In 1914, Tillie told neighbors and friends that she’d had a new and horrible vision. This time, her husband Joe would get sick and die within a few weeks. On January 13, 1914, Joe died of heart trouble, as diagnosed by the coroner. Tillie collected $1000 in life insurance.
In February of 1914, Tillie was married again to a man named Joseph Ruskowski. It wasn’t too long after their marriage that Joseph, who’d been extremely healthy and hadn’t had any history of severe illness, started to get sick. In May, she started telling the same story, that she’d begun having dreams featuring Joseph’s death. Sure enough, he died on May 20th. He left Tillie $1200 in cash and $722 in life insurance.
But, once again, Tillie didn’t mourn for long. Soon, she took refuge with a new man, Josef Guszkowski. He had a sweet tooth, along with his sister, and they would oftentimes share candy that Tillie had brought for them. But, this didn’t last long, because soon Josef died, suddenly, and his sister Stella became extremely, extremely sick as well.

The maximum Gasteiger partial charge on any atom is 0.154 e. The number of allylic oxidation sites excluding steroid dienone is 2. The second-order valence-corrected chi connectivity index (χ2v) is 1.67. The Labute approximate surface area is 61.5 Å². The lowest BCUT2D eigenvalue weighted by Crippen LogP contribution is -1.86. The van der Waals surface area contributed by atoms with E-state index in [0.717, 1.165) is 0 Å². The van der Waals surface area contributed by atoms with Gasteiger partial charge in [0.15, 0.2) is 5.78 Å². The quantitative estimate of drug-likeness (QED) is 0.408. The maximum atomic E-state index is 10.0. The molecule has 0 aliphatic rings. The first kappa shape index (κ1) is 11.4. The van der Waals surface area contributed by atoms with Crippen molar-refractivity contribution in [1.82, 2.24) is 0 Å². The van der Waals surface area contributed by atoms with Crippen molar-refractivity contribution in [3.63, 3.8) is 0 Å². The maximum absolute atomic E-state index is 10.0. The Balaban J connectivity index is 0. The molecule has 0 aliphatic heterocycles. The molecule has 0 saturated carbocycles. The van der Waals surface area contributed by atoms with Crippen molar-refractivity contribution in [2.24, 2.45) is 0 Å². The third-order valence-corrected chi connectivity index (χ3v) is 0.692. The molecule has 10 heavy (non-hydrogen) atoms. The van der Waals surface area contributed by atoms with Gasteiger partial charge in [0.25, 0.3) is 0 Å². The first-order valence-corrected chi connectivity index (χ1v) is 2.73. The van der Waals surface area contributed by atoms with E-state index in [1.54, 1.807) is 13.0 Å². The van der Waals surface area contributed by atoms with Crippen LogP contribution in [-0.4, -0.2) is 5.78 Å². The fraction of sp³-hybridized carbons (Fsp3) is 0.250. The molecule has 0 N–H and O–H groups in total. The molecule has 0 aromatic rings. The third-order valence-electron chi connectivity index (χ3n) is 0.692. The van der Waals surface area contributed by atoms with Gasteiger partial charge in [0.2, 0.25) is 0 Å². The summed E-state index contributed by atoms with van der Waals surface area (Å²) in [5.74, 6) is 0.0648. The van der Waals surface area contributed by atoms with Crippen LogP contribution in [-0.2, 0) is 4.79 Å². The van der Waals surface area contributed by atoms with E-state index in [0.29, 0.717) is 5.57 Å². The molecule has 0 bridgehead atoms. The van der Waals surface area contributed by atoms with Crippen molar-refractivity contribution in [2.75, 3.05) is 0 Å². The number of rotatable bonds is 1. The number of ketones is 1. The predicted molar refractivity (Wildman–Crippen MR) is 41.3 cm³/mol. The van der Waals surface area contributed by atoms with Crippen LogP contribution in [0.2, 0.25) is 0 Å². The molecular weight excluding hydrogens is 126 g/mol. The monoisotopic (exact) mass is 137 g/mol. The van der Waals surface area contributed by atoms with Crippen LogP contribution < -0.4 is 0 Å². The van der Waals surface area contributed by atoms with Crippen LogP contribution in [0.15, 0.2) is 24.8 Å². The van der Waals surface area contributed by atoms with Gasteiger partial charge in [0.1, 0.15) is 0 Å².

After Josef’s death, Tillie married another man named Frank Kupczyk in March 1919. They moved into a house on Winchester Avenue in Chicago, and funnily enough Tilly had actually lived there before with another man, known as “Meyers”. What happened to Meyers, you may be asking? Well, he just disappeared. Yup, out of the blue, disappeared. Which is weird, right? Well, neighbors thought so too, because they asked how long Tillie and her new husband were planning on staying, only to have Tillie assure them that this man “wouldn’t live long.”